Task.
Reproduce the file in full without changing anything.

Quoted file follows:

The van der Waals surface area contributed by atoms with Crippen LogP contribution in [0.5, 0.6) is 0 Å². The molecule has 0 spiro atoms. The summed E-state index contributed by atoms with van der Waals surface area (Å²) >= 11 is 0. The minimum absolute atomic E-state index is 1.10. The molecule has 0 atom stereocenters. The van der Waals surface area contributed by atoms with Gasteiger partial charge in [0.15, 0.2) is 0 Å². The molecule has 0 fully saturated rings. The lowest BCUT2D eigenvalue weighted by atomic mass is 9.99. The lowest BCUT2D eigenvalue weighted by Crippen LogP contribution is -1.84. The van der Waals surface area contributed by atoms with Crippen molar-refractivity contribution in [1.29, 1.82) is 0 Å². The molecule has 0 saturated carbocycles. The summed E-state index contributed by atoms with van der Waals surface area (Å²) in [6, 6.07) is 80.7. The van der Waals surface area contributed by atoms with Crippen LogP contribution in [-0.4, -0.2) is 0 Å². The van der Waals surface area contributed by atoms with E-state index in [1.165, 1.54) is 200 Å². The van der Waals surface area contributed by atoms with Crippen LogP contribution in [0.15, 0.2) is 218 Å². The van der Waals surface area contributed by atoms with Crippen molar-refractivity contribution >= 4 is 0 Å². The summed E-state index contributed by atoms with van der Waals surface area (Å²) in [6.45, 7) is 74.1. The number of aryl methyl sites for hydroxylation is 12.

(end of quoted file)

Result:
The van der Waals surface area contributed by atoms with Crippen LogP contribution in [0.5, 0.6) is 0 Å². The molecule has 0 spiro atoms. The summed E-state index contributed by atoms with van der Waals surface area (Å²) >= 11 is 0. The minimum absolute atomic E-state index is 1.10. The molecule has 0 atom stereocenters. The van der Waals surface area contributed by atoms with Gasteiger partial charge in [0.15, 0.2) is 0 Å². The molecule has 0 fully saturated rings. The lowest BCUT2D eigenvalue weighted by atomic mass is 9.99. The lowest BCUT2D eigenvalue weighted by Crippen LogP contribution is -1.84. The van der Waals surface area contributed by atoms with Crippen molar-refractivity contribution in [1.29, 1.82) is 0 Å². The molecule has 0 saturated carbocycles. The summed E-state index contributed by atoms with van der Waals surface area (Å²) in [6, 6.07) is 80.7. The van der Waals surface area contributed by atoms with Crippen LogP contribution in [-0.4, -0.2) is 0 Å². The van der Waals surface area contributed by atoms with E-state index in [1.165, 1.54) is 200 Å². The van der Waals surface area contributed by atoms with Crippen LogP contribution in [0.15, 0.2) is 218 Å². The van der Waals surface area contributed by atoms with Crippen molar-refractivity contribution >= 4 is 0 Å². The summed E-state index contributed by atoms with van der Waals surface area (Å²) in [6.45, 7) is 74.1. The number of aryl methyl sites for hydroxylation is 12.